Style guides

Editor/IDE styling standardization

We use EditorConfig to automatically apply certain styling standards before files are saved locally. Most editors/IDEs will honor the .editorconfig settings automatically by default. If your editor/IDE does not automatically support .editorconfig, we suggest investigating to see if a plugin exists. For instance here is the plugin for vim.

Pre-push static analysis with Lefthook

Lefthook is a Git hooks manager that allows custom logic to be executed prior to Git committing or pushing. GitLab comes with Lefthook configuration (lefthook.yml), but it must be installed.

We have a lefthook.yml checked in but it is ignored until Lefthook is installed.

Uninstall Overcommit

We were using Overcommit prior to Lefthook, so you may want to uninstall it first with overcommit --uninstall.

Install Lefthook

  1. Install the lefthook Ruby gem:

    bundle install
  2. Install Lefthook managed Git hooks:

    bundle exec lefthook install
  3. Test Lefthook is working by running the Lefthook prepare-commit-msg Git hook:

    bundle exec lefthook run prepare-commit-msg

This should return a fully qualified path command with no other output.

Lefthook configuration

Lefthook is configured with a combination of:

Disable Lefthook temporarily

To disable Lefthook temporarily, you can set the LEFTHOOK environment variable to 0. For instance:

LEFTHOOK=0 git push ...

Run Lefthook hooks manually

To run the pre-push Git hook, run:

bundle exec lefthook run pre-push

For more information, check out Lefthook documentation.

Skip Lefthook checks per tag

To skip some checks based on tags when pushing, you can set the LEFTHOOK_EXCLUDE environment variable. For instance:

LEFTHOOK_EXCLUDE=frontend,documentation git push ...

As an alternative, you can create lefthook-local.yml with this structure:

    - frontend
    - documentation

For more information, check out Lefthook documentation.

Skip or enable a specific Lefthook check

To skip or enable a check based on its name when pushing, you can add skip: true or skip: false to the lefthook-local.yml section for that hook. For instance, you might want to enable the gettext check to detect issues with locale/gitlab.pot:

      skip: false

For more information, check out Lefthook documentation Skipping commands section.

Ruby, Rails, RSpec

Our codebase style is defined and enforced by RuboCop.

You can check for any offenses locally with bundle exec rubocop --parallel. On the CI, this is automatically checked by the static-analysis jobs.

In addition, you can integrate RuboCop into supported IDEs using the Solargraph gem.

For RuboCop rules that we have not taken a decision on yet, we follow the Ruby Style Guide, Rails Style Guide, and RSpec Style Guide as general guidelines to write idiomatic Ruby/Rails/RSpec, but reviewers/maintainers should be tolerant and not too pedantic about style.

Similarly, some RuboCop rules are currently disabled, and for those, reviewers/maintainers must not ask authors to use one style or the other, as both are accepted. This isn't an ideal situation since this leaves space for bike-shedding, and ideally we should enable all RuboCop rules to avoid style-related discussions/nitpicking/back-and-forth in reviews. There are some styles that commonly come up in reviews that are not enforced, the GitLab Ruby style guide includes a non-exhaustive list of these topics.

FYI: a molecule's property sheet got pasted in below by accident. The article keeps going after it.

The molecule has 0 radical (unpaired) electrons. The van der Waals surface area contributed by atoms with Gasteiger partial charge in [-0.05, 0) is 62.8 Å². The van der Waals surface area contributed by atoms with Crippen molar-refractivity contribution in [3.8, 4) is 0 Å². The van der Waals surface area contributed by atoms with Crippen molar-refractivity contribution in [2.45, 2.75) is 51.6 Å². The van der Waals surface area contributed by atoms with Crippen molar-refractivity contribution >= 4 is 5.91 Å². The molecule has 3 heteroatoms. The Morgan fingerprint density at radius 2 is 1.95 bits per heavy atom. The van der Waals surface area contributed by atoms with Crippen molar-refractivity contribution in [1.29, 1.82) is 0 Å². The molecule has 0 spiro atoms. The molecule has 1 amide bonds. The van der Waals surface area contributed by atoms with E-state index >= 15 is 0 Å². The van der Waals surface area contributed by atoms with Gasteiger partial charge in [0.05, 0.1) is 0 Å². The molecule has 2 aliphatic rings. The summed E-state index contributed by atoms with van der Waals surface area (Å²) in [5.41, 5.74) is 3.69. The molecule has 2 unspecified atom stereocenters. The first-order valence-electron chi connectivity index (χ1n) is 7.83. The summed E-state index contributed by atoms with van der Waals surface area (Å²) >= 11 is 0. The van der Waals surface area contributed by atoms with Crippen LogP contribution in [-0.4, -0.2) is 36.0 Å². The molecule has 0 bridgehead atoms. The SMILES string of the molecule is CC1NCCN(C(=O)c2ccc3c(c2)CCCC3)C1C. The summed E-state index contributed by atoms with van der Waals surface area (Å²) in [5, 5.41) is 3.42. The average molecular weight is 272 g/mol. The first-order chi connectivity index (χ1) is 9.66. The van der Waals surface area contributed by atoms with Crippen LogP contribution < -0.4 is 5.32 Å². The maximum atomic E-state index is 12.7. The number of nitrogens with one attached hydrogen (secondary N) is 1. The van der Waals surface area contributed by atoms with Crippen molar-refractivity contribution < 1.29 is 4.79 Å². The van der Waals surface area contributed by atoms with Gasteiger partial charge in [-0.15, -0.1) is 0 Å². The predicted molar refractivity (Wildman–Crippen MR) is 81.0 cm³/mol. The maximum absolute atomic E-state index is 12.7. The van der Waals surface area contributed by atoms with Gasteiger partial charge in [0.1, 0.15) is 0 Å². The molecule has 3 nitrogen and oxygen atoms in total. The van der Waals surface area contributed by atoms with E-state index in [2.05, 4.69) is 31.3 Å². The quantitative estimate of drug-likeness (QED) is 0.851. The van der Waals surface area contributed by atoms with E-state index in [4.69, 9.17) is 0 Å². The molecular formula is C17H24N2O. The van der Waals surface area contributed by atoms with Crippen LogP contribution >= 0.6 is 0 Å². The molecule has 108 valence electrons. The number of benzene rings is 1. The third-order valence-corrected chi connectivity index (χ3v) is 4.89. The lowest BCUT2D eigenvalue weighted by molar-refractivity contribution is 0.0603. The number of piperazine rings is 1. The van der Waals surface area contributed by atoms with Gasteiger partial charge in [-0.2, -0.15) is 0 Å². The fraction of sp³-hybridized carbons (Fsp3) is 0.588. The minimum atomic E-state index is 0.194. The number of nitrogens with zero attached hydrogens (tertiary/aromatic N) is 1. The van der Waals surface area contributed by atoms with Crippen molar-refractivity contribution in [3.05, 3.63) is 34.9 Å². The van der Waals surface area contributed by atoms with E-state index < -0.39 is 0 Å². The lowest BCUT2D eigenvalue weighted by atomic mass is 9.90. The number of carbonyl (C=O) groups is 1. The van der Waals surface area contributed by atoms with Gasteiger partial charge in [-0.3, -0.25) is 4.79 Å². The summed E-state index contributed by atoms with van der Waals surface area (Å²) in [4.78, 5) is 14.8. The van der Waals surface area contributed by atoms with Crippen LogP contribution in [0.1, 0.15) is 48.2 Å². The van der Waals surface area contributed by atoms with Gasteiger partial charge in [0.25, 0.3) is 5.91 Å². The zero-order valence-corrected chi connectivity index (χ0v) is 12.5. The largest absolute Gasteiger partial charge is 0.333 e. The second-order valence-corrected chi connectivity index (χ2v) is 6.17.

Additionally, we have a dedicated newlines style guide, as well as dedicated test-specific style guides and best practices.

Creating new RuboCop cops

Typically it is better for the linting rules to be enforced programmatically as it reduces the aforementioned bike-shedding.

To that end, we encourage creation of new RuboCop rules in the codebase.

We currently maintain Cops across several Ruby code bases, and not all of them are specific to the GitLab application. When creating a new cop that could be applied to multiple applications, we encourage you to add it to our GitLab Styles gem. If the Cop targets rules that only apply to the main GitLab application, it should be added to GitLab instead.

Resolving RuboCop exceptions

When the number of RuboCop exceptions exceed the default exclude-limit of 15, we may want to resolve exceptions over multiple commits. To minimize confusion, we should track our progress through the exception list.

The preferred way to generate the initial list or a list for specific RuboCop rules is to run the Rake task rubocop:todo:generate:

# Initial list
bundle exec rake rubocop:todo:generate

# List for specific RuboCop rules
bundle exec rake 'rubocop:todo:generate[Gitlab/NamespacedClass,Lint/Syntax]'

This Rake task creates or updates the exception list in .rubocop_todo/. For example, the configuration for the RuboCop rule Gitlab/NamespacedClass is located in .rubocop_todo/gitlab/namespaced_class.yml.

Make sure to commit any changes in .rubocop_todo/ after running the Rake task.

Reveal existing RuboCop exceptions

To reveal existing RuboCop exceptions in the code that have been excluded via .rubocop_todo.yml and .rubocop_todo/**/*.yml, set the environment variable REVEAL_RUBOCOP_TODO to 1.

This allows you to reveal existing RuboCop exceptions during your daily work cycle and fix them along the way.

NOTE: Define permanent Excludes in .rubocop.yml instead of .rubocop_todo/**/*.yml.

Database migrations

See the dedicated Database Migrations Style Guide.


See the dedicated JS Style Guide.


See the dedicated SCSS Style Guide.


See the dedicated Go standards and style guidelines.

Shell commands (Ruby)

See the dedicated Guidelines for shell commands in the GitLab codebase.

Shell scripting

See the dedicated Shell scripting standards and style guidelines.


We're following Ciro Santilli's Markdown Style Guide.


See the dedicated Documentation Style Guide.


See the dedicated Python Development Guidelines.


Code should be written in US English.